She waved goodbye to the acting world with her final episode of Suits, giving up a showbiz career to marry into the Royal Family.
But if the Duchess of Sussex can no longer star in her own show, the BBC is striving to provide the next best thing: a musical based on the life and times of Meghan Markle, entitled “The Sixth In Line to be King and I”.
Radio 4’s 15 Minute Musical has turned its sights to the Duchess, with a "Rodgers and Hammerstein-inspired" comedy broadcast confirmed for the Christmas schedule.
It will see radio actors "look ahead to what promises to be an exciting 2019 for the happy royal couple as they expect their first child in the spring", in what is described as an "inspired celebration of Meghan Markle's life to date".
The show has previously broadcast episodes including “The Legend of Holy Superior Mother Theresa May and the Magic Money Tree”, “Jeremy Corbyn Superstar!” and “Cabarexit”, which saw them “turn the EU referendum into a sexy, sassy, sensationalised, sublime sounding musical”.
The story, to be broadcast on New Year's Day, will be told by the programme’s regular cast of Pippa Evans, who will play the Duchess, Dave Lamb and Richie Webb.
Kensington Palace were not consulted on the contents of the musical, one of two Christmas episodes of the show.
The second, called Eurostars, features a Eurovision Song Contest-style performance from "our non-Brexit-obsessed counterparts on the continent as they look back on their action-packed 2018".
Last year, the BBC Radio Christmas schedule included a special edition of the Today programme, guest edited by Prince Harry.
The Duchess, who is expecting her first child in the spring, this week signalled the direction her real working life will take next year, in a meeting of academics hosted by King’s College London to discuss “how higher education can help build a better world”.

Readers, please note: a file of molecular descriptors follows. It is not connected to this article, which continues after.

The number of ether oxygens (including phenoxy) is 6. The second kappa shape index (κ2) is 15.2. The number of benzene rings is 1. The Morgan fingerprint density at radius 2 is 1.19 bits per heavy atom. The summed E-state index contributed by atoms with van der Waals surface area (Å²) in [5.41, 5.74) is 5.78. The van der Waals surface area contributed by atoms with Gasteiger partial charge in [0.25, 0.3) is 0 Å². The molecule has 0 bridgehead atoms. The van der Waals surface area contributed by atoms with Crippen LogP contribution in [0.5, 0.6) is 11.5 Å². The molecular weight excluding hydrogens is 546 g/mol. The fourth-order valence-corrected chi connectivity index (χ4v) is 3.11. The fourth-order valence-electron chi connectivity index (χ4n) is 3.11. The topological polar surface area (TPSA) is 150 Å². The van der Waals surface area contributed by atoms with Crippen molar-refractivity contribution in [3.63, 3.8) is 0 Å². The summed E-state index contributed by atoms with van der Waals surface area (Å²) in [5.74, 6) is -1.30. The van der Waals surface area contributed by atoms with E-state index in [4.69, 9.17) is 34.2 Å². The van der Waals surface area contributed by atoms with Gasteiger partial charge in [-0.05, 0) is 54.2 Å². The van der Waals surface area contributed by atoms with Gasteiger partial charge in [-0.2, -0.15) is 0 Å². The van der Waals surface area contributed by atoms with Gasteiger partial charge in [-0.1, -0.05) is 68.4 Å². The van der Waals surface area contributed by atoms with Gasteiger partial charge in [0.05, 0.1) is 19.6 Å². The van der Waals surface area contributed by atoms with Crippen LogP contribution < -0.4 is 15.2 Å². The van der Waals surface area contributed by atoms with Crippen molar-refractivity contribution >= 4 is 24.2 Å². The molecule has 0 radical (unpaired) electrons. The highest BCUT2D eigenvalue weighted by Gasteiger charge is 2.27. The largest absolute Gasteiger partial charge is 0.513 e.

In a private meeting, which a professional photograph was invited to capture, the Duchess heard from experts about the “role of universities in addressing human trafficking and modern slavery, gender equality and inclusion, peace and reconciliation, and climate change and resilience”, the Association of Commonwealth Universities (ACU) said.
The list of those attending included seven senior professors and Vice-Chancellors of British universities, with other academics from overseas also giving their input.
It follows a speech from the Duchess during a royal tour to Fiji, when she announced two ACU grants particularly designed to fund and empower women in education.
The meeting was not announced ahead of time, with photographer David Tett invited by the university to take photographs of the Duchess at work, appearing attentive and with a pen in her hand.
The pictures, approved by Kensington Palace, were released on their Instagram page yesterday.
The radio programme about the Duchess’ life is part of a Christmas schedule which also includes an appearance from real royalty.
The Prince of Wales is to share the musical moments that have shaped his life as a guest on Radio 3’s Private Passions.
He will discuss the role of music in his life in the 45-minute-long BBC show, due for broadcast on BBC Sounds on Boxing Day and Radio 3 on December 30, in which knowledgeable guests discuss "their musical loves and hates". He is understood to be a fan of the programme.
His selection of eight songs includes music performed at his wedding to The Duchess of Cornwall, as well as a work he personally conducted with members of the Philharmonia Orchestra as part of his wife’s 60th birthday.
The prince also speaks "about formative early childhood experiences of attending the ballet and concerts with his grandmother, the Queen Mother", as well playing the cello with the Trinity College Orchestra while he was a student at Cambridge.
The special landmark edition of Private Passions was announced as part of a series of box sets, festive podcast specials and seasonal music mixes.
Bob Shennan, director of BBC Music and Radio, said: "For the first time this Christmas and New Year listeners can indulge in box set specials as well as festive podcasts and music mixes on BBC Sounds."
Other programmes will see Sir David Attenborough play old sound recordings of people and animals he made during his early career, as well as collections of live music, investigative crime podcasts and archive interviews with "music's biggest icons".